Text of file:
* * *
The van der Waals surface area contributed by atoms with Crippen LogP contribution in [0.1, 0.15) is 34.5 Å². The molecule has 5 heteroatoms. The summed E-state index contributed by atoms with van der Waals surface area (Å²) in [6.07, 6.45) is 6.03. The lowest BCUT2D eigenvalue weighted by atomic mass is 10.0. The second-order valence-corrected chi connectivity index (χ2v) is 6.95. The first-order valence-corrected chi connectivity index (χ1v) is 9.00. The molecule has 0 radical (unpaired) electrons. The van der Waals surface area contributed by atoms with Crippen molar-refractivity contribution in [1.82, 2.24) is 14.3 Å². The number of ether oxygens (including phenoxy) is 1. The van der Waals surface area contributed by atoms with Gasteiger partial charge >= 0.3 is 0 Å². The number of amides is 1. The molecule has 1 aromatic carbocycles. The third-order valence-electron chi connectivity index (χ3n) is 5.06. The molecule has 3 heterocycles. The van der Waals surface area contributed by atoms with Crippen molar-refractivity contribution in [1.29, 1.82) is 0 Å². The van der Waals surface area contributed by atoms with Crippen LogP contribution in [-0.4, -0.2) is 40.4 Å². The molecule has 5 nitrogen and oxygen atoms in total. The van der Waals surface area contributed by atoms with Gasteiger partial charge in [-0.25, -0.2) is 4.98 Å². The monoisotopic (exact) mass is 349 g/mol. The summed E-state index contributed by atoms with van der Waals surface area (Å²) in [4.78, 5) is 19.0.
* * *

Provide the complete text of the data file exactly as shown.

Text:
The van der Waals surface area contributed by atoms with Crippen LogP contribution in [0.1, 0.15) is 34.5 Å². The molecule has 5 heteroatoms. The summed E-state index contributed by atoms with van der Waals surface area (Å²) in [6.07, 6.45) is 6.03. The lowest BCUT2D eigenvalue weighted by atomic mass is 10.0. The second-order valence-corrected chi connectivity index (χ2v) is 6.95. The first-order valence-corrected chi connectivity index (χ1v) is 9.00. The molecule has 0 radical (unpaired) electrons. The van der Waals surface area contributed by atoms with Crippen molar-refractivity contribution in [1.82, 2.24) is 14.3 Å². The number of ether oxygens (including phenoxy) is 1. The van der Waals surface area contributed by atoms with Gasteiger partial charge >= 0.3 is 0 Å². The number of amides is 1. The molecule has 1 aromatic carbocycles. The third-order valence-electron chi connectivity index (χ3n) is 5.06. The molecule has 3 heterocycles. The van der Waals surface area contributed by atoms with Crippen molar-refractivity contribution in [1.29, 1.82) is 0 Å². The van der Waals surface area contributed by atoms with Crippen LogP contribution in [-0.4, -0.2) is 40.4 Å². The molecule has 5 nitrogen and oxygen atoms in total. The van der Waals surface area contributed by atoms with Gasteiger partial charge in [-0.25, -0.2) is 4.98 Å². The monoisotopic (exact) mass is 349 g/mol. The summed E-state index contributed by atoms with van der Waals surface area (Å²) in [4.78, 5) is 19.0.